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Planning The Potential Business Outcomes Of A Cloud Transformation Journey

By Kazim Somji, CTO

June 1, 2021

In my last article, I explored the motivations that drive executives to consider a move to the cloud. They largely fall into two areas, those that are focused on the migration itself and any immediate benefits, and those that lead to future innovation. Although, as I explained, these motivations can often be blended together, such as when a move to a simpler architecture not only reduces costs, but increases the opportunity for innovation.

In this article I want to explore some of the business outcomes that can be achieved by a cloud transformation journey.

Whenever most executives are considering a cloud transformation of their business, they usually have a business outcome in mind. Most transformation is quite difficult to plan so that north star, a future outcome, is extremely important and will set the direction of your transformation journey.

If you can focus on concise and specific business outcomes then it becomes much easier to plan how your business needs to change and how different teams need to work together. Cross-functional partnerships are usually essential for most transformation projects and having that shared goal can dramatically increase your chances of success.

Before you start on your cloud adoption journey, think first about the opportunities for the various teams inside your company. How will it affect them and how can you demonstrate this positively for each department so they will be ‘on side’ and supportive of transformation?

There are some business outcomes that will quickly trigger opportunities for discussion with different areas of the business:

  • Finance leadership: Increase profitability while driving compliance.
  • Marketing: Acquire and retain customers, build reputation.
  • Sales: Accelerate sales, improve customer lifetime value.
  • Human resources: Retain, recruit, and empower employees.
  • Executive leadership: Meeting market growth requirements and environmental sustainability metrics.

Then there are other business outcomes that can be divided into different categories. I’m going to summarize some of them here to illustrate my point, but if you visit the Microsoft Azure cloud adoption framework pages then you can see this information with samples. However, I will also go into more detail myself in subsequent articles.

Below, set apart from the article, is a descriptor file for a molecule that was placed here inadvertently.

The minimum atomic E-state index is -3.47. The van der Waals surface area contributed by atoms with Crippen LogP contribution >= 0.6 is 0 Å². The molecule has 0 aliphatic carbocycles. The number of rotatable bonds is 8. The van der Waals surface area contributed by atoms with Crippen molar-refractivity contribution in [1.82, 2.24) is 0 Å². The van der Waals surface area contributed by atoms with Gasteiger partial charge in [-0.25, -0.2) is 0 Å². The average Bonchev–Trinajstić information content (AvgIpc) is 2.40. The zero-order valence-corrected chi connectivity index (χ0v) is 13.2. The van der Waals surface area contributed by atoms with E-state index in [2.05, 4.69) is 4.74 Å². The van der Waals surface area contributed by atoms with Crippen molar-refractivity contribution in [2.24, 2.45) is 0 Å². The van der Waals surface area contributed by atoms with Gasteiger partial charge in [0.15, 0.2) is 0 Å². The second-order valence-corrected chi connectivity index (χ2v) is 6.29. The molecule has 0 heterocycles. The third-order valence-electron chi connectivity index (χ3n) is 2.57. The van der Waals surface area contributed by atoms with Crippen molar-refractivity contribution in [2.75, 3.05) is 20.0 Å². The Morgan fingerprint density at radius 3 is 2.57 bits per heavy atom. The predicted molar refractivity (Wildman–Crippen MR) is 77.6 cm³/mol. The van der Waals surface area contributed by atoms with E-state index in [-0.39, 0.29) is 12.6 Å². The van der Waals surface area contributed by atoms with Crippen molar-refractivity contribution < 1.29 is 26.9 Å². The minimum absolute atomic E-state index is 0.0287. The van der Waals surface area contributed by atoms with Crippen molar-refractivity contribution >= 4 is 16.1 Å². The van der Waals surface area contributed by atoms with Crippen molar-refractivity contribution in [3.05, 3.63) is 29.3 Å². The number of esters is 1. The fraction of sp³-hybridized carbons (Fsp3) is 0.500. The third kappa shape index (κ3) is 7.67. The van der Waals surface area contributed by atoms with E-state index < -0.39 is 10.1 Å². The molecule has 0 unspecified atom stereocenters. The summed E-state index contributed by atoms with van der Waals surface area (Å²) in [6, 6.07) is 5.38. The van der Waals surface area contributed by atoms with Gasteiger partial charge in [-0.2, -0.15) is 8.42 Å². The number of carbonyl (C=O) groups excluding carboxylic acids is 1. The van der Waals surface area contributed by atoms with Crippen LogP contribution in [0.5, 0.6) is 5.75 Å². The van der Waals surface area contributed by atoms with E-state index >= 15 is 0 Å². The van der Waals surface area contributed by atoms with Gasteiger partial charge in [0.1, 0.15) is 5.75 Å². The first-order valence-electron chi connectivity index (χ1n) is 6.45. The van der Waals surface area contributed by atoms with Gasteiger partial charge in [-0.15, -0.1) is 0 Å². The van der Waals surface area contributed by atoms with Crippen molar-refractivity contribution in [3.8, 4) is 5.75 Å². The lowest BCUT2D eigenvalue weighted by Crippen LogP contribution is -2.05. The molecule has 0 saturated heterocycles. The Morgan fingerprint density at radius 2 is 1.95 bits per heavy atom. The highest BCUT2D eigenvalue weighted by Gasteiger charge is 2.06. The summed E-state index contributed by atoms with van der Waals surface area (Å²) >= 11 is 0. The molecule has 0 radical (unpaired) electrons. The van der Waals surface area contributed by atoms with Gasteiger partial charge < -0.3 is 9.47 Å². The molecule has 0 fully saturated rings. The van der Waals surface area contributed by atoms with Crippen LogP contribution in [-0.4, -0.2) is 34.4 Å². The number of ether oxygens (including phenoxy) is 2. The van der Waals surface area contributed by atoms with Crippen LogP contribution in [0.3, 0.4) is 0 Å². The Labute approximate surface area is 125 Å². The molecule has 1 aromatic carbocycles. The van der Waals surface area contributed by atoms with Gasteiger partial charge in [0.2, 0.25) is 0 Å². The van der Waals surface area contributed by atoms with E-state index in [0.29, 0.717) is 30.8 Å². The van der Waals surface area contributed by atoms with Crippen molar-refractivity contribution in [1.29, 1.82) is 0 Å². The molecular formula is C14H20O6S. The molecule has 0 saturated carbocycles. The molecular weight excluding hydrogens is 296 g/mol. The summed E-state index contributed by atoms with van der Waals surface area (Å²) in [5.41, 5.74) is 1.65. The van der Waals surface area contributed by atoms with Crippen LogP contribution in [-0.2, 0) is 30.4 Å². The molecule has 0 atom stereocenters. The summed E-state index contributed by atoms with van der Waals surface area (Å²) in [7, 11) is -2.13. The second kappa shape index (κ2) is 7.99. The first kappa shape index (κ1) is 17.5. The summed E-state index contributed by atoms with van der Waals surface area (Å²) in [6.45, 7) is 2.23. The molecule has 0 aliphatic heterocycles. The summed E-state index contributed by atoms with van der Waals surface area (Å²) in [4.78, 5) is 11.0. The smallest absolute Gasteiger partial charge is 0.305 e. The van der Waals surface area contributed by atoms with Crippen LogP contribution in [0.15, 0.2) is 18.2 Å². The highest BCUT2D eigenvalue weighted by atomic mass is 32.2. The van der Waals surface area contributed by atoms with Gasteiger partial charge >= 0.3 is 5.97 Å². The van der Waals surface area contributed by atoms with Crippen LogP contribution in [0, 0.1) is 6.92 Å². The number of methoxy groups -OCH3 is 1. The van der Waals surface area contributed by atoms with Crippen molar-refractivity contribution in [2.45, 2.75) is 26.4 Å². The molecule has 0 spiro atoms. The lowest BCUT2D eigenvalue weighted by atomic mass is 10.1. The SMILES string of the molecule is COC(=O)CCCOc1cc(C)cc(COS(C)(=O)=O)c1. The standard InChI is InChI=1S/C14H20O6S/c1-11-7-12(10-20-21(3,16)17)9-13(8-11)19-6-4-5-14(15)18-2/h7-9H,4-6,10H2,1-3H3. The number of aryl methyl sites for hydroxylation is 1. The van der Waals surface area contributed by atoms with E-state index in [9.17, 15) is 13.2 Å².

My objective here is to help you align everyone on your team, so they are focused on what cloud adoption can do for your business. This requires collective support across the technical teams that need to work on your IT infrastructure as well as the business teams that directly deliver your products and services.

  • Fiscal outcomes: these are the cleanest and easiest outcomes for everyone to understand – you reduce ongoing cost or create the opportunity to drive revenue growth. However, these simple financial outcomes are not the only business outcomes that might drive your strategy.
  • Agility outcomes: business moves fast today and there is a premium on time – reacting to events and getting new products to market. If you can respond to market changes and even drive market change then you can use agility to increase business success.
  • Reach outcomes: can you reach beyond your traditional markets and easily find new customers because your infrastructure now facilitates global reach?
  • Customer engagement outcomes: responding to your users and customers and creating the kind of social relationship-focused customer experience that modern consumers now expect.
  • Performance outcomes: the performance and reliability of your business is usually assumed by your clients, but when it fails you can face severe reputation damage.
  • Sustainability outcomes: many consumers are increasing making purchasing decisions based on the sustainability policies of the companies they purchase from.

All these business outcomes can help you to facilitate conversations about cloud transformation inside your organization, but this is not an exhaustive list, merely a sample of different outcomes across different areas of the business.

You need to think carefully about the specific needs and goals of your own organization, build outcomes that match the needs of your business, and maximize the opportunity for a transformation to work by creating a shared vision of what can be achieved with a cloud transformation.

I think the Microsoft cloud adoption framework ideas are a helpful guide, but in my next few articles I will explore some of these business outcomes in more detail.

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